It’s the holiday season, and for the gardener in the family the gift of choice often is a holiday plant. Over the years, I’ve given and received my share of poinsettias, amaryllis and Christmas cacti as gifts this time of year. While these colorful indoor plants are standards, this year why not push the envelope a bit when buying a holiday plant.
Here are some unusual holiday plants that should be available at your local garden center or florist shop.
Miniature Roses. These diminutive roses produce flowers for weeks in a wide range of colors on plants that grow 5 inches to 3 feet tall, depending on the variety. Even though they won’t flower all winter without artificial lighting, they are worth saving until spring. Keep the plants humid by periodically misting the foliage and placing pots on pebble trays filled with water. In spring, move them outdoors and they’ll flower all summer.
Edible Plants. The holidays are known for eating. Why not contribute to the food parade by giving a gift of a perennial herb, such as rosemary, or an attractive edible, such as dwarf peppers? Rosemary plants grow best in bright light. Mist them periodically throughout the winter, and water just enough to keep the soil slightly moist. Once the threat of frost has passed in spring, transplant rosemary into a window box, container or herb garden.
Ornamental Christmas peppers, such as “Riot,” grow on compact 1-foot-tall plants that feature yellow, orange and red edible fruits. In spring, when the fruits have dried up, cut back the plant dramatically and plant it outdoors. Water and fertilize it well, and it will revive to flower and fruit again.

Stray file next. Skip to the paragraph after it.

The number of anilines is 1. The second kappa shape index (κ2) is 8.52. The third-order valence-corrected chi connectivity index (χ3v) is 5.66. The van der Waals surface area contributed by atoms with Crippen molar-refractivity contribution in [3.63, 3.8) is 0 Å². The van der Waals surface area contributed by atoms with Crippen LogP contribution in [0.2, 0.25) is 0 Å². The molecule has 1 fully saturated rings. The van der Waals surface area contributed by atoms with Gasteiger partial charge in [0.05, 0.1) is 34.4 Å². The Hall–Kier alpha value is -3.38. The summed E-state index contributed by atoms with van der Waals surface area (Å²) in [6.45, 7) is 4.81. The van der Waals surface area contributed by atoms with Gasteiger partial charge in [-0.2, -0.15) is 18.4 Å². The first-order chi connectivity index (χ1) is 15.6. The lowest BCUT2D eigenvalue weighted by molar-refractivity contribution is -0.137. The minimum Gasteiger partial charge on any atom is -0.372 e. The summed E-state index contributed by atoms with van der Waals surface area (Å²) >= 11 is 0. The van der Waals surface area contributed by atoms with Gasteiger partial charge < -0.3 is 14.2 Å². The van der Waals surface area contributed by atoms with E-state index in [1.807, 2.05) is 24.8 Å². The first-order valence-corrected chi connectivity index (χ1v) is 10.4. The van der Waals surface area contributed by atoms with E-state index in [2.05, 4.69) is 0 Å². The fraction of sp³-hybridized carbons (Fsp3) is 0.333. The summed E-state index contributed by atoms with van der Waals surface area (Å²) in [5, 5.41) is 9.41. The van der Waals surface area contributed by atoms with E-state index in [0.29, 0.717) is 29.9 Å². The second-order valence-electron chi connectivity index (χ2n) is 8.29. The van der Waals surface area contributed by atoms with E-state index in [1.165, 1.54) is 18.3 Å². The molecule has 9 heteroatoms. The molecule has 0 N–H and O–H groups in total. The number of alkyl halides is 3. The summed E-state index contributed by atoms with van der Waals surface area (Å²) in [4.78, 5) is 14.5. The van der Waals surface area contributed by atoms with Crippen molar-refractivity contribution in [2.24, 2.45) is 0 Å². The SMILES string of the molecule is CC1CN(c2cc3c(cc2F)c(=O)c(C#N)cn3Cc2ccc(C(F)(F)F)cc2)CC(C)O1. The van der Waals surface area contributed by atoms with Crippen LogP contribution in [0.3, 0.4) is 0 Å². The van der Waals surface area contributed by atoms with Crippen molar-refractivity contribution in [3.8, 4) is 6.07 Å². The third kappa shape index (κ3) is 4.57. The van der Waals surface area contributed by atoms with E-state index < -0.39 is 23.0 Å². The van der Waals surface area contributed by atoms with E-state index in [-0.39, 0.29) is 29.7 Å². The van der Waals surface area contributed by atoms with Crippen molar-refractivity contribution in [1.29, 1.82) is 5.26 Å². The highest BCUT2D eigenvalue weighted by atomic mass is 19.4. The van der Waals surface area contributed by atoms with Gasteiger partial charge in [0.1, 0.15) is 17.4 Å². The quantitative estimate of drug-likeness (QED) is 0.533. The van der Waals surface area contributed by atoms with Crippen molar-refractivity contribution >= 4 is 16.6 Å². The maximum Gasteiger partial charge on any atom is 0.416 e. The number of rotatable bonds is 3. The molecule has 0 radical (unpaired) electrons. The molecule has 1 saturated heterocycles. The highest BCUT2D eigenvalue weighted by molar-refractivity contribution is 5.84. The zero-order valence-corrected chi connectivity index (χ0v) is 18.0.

From the Organic Authority Files
Moth orchid (Phalaenopsis).
Photo courtesy of the
National Gardening Association.
Moth Orchid. One of the trendiest houseplants is a moth orchid (Phalaenopsis). This is the easiest type of orchid to grow indoors. There are many different colors of flowers, and the plants only require bright, indirect light and normal room temperatures to thrive. The flowers can last for months—much longer than poinsettia or Christmas cactus blooms.
Christmas Rose. Christmas rose (Hellebore) is a perennial flower that’s more commonly found in garden centers than in florist shops. Some selections do bloom around Christmas, but even if it’s not in flower when you give this gift, the dark green foliage makes it a handsome choice. As soon as the ground thaws, plant your hellebore in a partly shaded spot on well-drained soil and your holiday gift will be enjoyed for years.
Orchid Cactus. While Christmas cactus is a commonholiday gift plant, there’s another type of cactus that’s even more flamboyant. The orchid cactus (Epiphyllum) is related to the Christmas cactus (neither are true cacti) and grows in similar conditions; however, these plants produce large, flat, fleshy leaves and huge flowers. Although they may not be in bloom at the holidays (they tend to bloom later in winter and spring), these easy-to-grow plants will still wow your friends with the 6-inch-long, colorful, orchid-shaped blooms.
Charlie Nardozzi, a nationally recognized garden writer, book author, speaker and radio and television personality, has appeared on HGTV, PBS and Discovery Channel television networks. He is the senior horticulturist and spokesperson for theNational Gardening Association and chief gardening officer for the Hilton Garden Inn.